ugly

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butt ugly

slang Thoroughly unattractive. Kids can be so cruel—just last week one of my students called another one butt ugly!
See also: butt, ugly

rear its ugly head

Fig. [for something unpleasant] to appear or become obvious after lying hidden. Jealousy reared its ugly head and destroyed their marriage. The question of money always rears its ugly head in matters of business.
See also: head, rear, ugly

*ugly as a toad

[of a living creature] very ugly. (*Also:as ~.) Maria may be a beautiful woman, but when she was a child she was as ugly as a toad. The shopkeeper was ugly as a toad, but he was kind and generous, and everyone loved him.
See also: toad, ugly

*ugly as sin

Cliché extremely ugly. (*Also: as ~.) Why would anyone want to buy that dress? It's as ugly as sin! Harold is ugly as sin, but his personality is very charming.
See also: sin, ugly

an ugly duckling

someone or something that is ugly and not successful when they are young or new, but which develops into something beautiful and successful The most successful company was last year's ugly duckling.
See also: duckling, ugly

be as ugly as sin

to be very ugly That dog of his is as ugly as sin.
See also: sin, ugly

rear its ugly head

Appear. This phrase is used only of something undesirable or unpleasant, as in The interview went very well until a question about his academic record reared its ugly head . This expression was first recorded in slightly different form in Anthony Trollope's Barchester Towers (1857): "Rebellion had already reared her hideous head."
See also: head, rear, ugly

ugly as sin

Physically or morally hideous, as in I can't think why she likes that dog; it's ugly as sin. This simile, first recorded in 1801, replaced the earlier ugly as the devil.
See also: sin, ugly

ugly customer

An ill-natured or vicious individual, as in Watch out for Charlie when he's drinking; he can be an ugly customer. This phrase uses ugly in the sense of "mean" or "dangerous." [c. 1800]
See also: customer, ugly

ugly duckling

A homely or unpromising individual who grows into an attractive or talented person, as in She was the family ugly duckling but blossomed in her twenties. This term alludes to Hans Christian Andersen's fairy tale about a cygnet hatched with ducklings that is despised for its clumsiness until it grows up into a beautiful swan. The tale was first translated into English in 1846, and the term was used figuratively by 1871.
See also: duckling, ugly

(as) ugly as sin

mod. very ugly. This car’s as ugly as sin, but it’s cheap and dependable.
See also: sin, ugly

ugly as sin

verb
See also: sin, ugly

butt-ugly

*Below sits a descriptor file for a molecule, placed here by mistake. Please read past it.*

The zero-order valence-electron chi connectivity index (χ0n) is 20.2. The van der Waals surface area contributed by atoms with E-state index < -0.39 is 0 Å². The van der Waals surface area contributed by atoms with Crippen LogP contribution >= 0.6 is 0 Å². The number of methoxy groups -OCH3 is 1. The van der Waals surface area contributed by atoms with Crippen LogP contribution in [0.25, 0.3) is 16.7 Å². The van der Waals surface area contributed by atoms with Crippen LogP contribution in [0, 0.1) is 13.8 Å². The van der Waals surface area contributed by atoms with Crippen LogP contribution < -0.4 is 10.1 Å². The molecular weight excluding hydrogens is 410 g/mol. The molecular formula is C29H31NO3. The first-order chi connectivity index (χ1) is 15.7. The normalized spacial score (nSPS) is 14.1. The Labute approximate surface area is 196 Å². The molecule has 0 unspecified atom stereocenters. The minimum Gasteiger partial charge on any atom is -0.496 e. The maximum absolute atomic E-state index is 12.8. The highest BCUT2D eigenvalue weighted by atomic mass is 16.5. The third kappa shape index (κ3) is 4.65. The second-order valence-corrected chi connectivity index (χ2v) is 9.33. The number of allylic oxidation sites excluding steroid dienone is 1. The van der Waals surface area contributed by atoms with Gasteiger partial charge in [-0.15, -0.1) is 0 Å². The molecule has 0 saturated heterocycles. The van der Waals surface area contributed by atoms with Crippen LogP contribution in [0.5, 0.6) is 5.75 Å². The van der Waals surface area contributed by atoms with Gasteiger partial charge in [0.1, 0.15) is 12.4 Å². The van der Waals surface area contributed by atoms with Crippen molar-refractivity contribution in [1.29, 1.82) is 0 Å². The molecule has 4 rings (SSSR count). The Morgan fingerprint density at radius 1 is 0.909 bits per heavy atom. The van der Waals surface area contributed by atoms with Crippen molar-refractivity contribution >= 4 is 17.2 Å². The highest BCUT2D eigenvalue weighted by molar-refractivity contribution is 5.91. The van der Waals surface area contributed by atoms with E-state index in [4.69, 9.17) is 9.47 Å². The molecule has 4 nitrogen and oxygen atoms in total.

mod. very ugly. (Usually objectionable.) That is the most butt-ugly car I’ve ever seen.

coyote-ugly

(ˈkɑɪot ˈəgli and ˈkɑɪoti ˈəgli)
mod. extremely ugly. (see also double-bagger, triple-bagger. Supposedly, if one woke up and found one’s arm around a coyote-ugly person, one would chew off one’s arm—in the manner of a coyote escaping from a steel-jaw trap—rather than pull it back away from this person.) Is that your pet monkey, or is your date just coyote-ugly?

hit by the ugly stick

mod. made to be very ugly. She is so lame. Looks like she was hit by the ugly stick till it broke!
See also: hit, stick, ugly

plug-ugly

mod. very ugly. (see also pug-ugly.) Your dog is just plug-ugly!

pug-ugly

1. mod. having to do with a very ugly person. What a pug-ugly cat you have there!
2. n. a very ugly person. (Also a rude term of address.) Hey, pug-ugly, try plastic surgery!
References in periodicals archive ?
Donny are renowned for playing attractive football but they may be found wanting in the uglier aspects of the game.
While I'm no fan of Ulrika, that sleazebag ex-footballer strikes me as the uglier of the two.
This story is horrendous and gets uglier by the day.
The debate will only grow uglier, and the chance to find a national consensus all the more unlikely.
Have pharmaceutical ads--with fit, bright-faced models portraying AIDS patients--numbed us to the uglier realities of living with HIV infection?
If there's an uglier, more erosive word in any language, we'd like to see it.
It is the cause of the bitter and unending struggle over the Transfer State, of the ugly battles over welfare, affirmative action, health care, social security, and the even uglier preoccupation in some circles with the alleged relationship of race, intelligence, and earning.
She did not care to idealize, seeking the sad and unexpected beauty in the uglier side of life.
Before the emergence of players like Caroline Wozniacki (above) and Julia Goerges, who contested that final, to make money from women's tennis all you had to do was back the uglier of the two on court, although sometimes it wasn't easy to tell.
Those three blocks, which I think resemble giant tombstones, are very much larger and uglier than Concourse House.
He might look cute at the moment but as he gets older, he's likely to get uglier - a bit like Mick Jagger, I suppose.
TWICE a winner of the Plook on the Plinth award for Scotland's Most Dismal Town, I can tell you that Cumbernauld is about to get even uglier.
JOHN TERRY turned an ugly week for English football even uglier last night on his return to first-team action.
Things turned uglier than a broken metatarsal and were only soothed by the promise of an England flag for his room.
Both teams like to get the ball down and play but, as is often the case in the play-offs, it may be the side which deals best with the uglier side of the game that progresses.